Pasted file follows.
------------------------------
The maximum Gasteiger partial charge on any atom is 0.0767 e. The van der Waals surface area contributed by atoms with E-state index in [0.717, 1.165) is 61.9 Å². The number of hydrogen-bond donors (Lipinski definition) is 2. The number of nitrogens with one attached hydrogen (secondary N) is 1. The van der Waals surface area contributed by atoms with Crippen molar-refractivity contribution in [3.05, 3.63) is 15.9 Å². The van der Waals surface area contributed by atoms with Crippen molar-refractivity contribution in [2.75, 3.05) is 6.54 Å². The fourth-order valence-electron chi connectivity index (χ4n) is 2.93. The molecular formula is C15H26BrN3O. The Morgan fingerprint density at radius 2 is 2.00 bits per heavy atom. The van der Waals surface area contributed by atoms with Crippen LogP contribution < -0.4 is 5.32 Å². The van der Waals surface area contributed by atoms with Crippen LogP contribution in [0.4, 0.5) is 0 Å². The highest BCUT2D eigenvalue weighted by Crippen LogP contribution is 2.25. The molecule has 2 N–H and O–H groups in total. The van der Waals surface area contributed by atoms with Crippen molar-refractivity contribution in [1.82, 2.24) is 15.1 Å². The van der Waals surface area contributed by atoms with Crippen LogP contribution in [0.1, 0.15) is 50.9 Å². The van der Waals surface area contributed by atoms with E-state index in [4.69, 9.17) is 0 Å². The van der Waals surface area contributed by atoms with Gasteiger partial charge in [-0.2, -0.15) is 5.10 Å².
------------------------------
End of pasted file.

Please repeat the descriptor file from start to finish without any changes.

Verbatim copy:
The maximum Gasteiger partial charge on any atom is 0.0767 e. The van der Waals surface area contributed by atoms with E-state index in [0.717, 1.165) is 61.9 Å². The number of hydrogen-bond donors (Lipinski definition) is 2. The number of nitrogens with one attached hydrogen (secondary N) is 1. The van der Waals surface area contributed by atoms with Crippen molar-refractivity contribution in [3.05, 3.63) is 15.9 Å². The van der Waals surface area contributed by atoms with Crippen molar-refractivity contribution in [2.75, 3.05) is 6.54 Å². The fourth-order valence-electron chi connectivity index (χ4n) is 2.93. The molecular formula is C15H26BrN3O. The Morgan fingerprint density at radius 2 is 2.00 bits per heavy atom. The van der Waals surface area contributed by atoms with Crippen LogP contribution < -0.4 is 5.32 Å². The van der Waals surface area contributed by atoms with Crippen LogP contribution in [0.4, 0.5) is 0 Å². The highest BCUT2D eigenvalue weighted by Crippen LogP contribution is 2.25. The molecule has 2 N–H and O–H groups in total. The van der Waals surface area contributed by atoms with Crippen molar-refractivity contribution in [1.82, 2.24) is 15.1 Å². The van der Waals surface area contributed by atoms with Crippen LogP contribution in [0.1, 0.15) is 50.9 Å². The van der Waals surface area contributed by atoms with E-state index in [4.69, 9.17) is 0 Å². The van der Waals surface area contributed by atoms with Gasteiger partial charge in [-0.2, -0.15) is 5.10 Å².